A few years ago wind turbines exceeding 5 MW could only be found offshore. Today such machines may also be installed onshore. This is not the end of the race between manufacturers, which leads to a decrease in wind energy production costs.
A Danish wind turbine manufacturer, with a portfolio of more than 100 GW of wind turbines sold, is to implement the EnVentus platform with unit capacity reaching 5.6 MW. The model will be available in two configurations – with rotor diameter of 150 or 162 metres. Vestas announced that the prototype V150-5.6 MW (with the lower rotor diameter) will be installed in the second half of 2019, with series production being launched in mid-2020. The prototype V162-5.6 MW installation (with the higher rotor diameter) is to be installed at that time, with series production to be launched at the end of 2020.
The latest Vestas machines deliver 26 to 30 percent more electricity compared to the largest machines available in the portfolio to date (V136-4.2 MW or V150-4.2 MW).
The EnVentus platform is not the first 5+ MW model available in the market. In autumn 2018 another wind energy tycoon, the American company GE, announced the plans to introduce 5.3 MW machines (GE Cypress with a 158 metre rotor and 161 metre hybrid tower). Such installations may produce approximately 50 percent electricity more than smaller, 3 MW GE machines, over their entire lifetime.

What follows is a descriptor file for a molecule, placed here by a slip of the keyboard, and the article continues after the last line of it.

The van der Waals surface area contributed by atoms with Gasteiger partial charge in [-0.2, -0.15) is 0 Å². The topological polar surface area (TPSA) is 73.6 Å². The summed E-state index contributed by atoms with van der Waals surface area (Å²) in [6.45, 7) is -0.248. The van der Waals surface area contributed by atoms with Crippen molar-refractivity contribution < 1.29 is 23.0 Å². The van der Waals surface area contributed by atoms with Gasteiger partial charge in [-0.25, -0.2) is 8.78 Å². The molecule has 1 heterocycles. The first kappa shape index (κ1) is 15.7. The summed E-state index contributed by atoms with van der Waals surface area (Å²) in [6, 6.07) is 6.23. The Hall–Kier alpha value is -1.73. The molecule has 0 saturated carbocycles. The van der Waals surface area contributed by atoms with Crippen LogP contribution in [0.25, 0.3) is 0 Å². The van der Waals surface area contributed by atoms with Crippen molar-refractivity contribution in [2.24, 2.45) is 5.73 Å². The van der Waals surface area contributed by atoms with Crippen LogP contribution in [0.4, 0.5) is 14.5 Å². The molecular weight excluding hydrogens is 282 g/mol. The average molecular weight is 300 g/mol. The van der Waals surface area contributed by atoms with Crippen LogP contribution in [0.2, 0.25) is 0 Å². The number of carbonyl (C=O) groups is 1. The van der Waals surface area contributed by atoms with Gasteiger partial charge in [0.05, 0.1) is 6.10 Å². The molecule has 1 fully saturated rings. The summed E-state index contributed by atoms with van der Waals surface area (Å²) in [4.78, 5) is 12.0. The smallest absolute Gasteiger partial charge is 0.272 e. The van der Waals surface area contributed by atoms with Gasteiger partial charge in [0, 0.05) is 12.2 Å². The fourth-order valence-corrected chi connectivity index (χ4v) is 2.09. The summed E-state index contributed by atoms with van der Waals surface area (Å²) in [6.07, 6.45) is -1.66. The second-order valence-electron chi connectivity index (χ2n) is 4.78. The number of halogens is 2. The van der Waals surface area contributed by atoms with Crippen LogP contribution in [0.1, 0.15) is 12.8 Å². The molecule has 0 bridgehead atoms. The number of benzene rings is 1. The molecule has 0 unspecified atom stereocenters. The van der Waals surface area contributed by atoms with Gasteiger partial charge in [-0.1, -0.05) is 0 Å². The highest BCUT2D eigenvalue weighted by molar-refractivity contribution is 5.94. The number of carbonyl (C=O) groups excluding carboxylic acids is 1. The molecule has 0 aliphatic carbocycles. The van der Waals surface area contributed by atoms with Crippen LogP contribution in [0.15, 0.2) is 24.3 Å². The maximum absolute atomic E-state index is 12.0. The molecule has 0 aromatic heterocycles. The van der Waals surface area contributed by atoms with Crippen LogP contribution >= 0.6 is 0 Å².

The rapid technological progress entails the decrease in unit costs of electricity produced from wind. The bigger the turbine, the lower the cost of 1 MWh. With the latest turbines, electricity may be produced at a competitive price as low as 150 PLN/MWh irrespective of wind resources in a given location.
However, developers cannot use the latest machines in the wind farm projects currently being developed in Poland. Distance restrictions (the so-called 10 h principle), stemming from the Wind Energy Investments Act, only allow them to use turbines with parameters specified to obtain a building permit before the location restrictions were imposed (in 2016). At that time the commonly used machines were in the 2 MW category. Today the standard is 3-4 MW.
This results in Poland not taking full advantage of the onshore wind energy potential.
What is the 10 h principle and what restrictions it brings: an explanation by Kamila Tarnacka, Vice-President of the Polish Wind Energy Association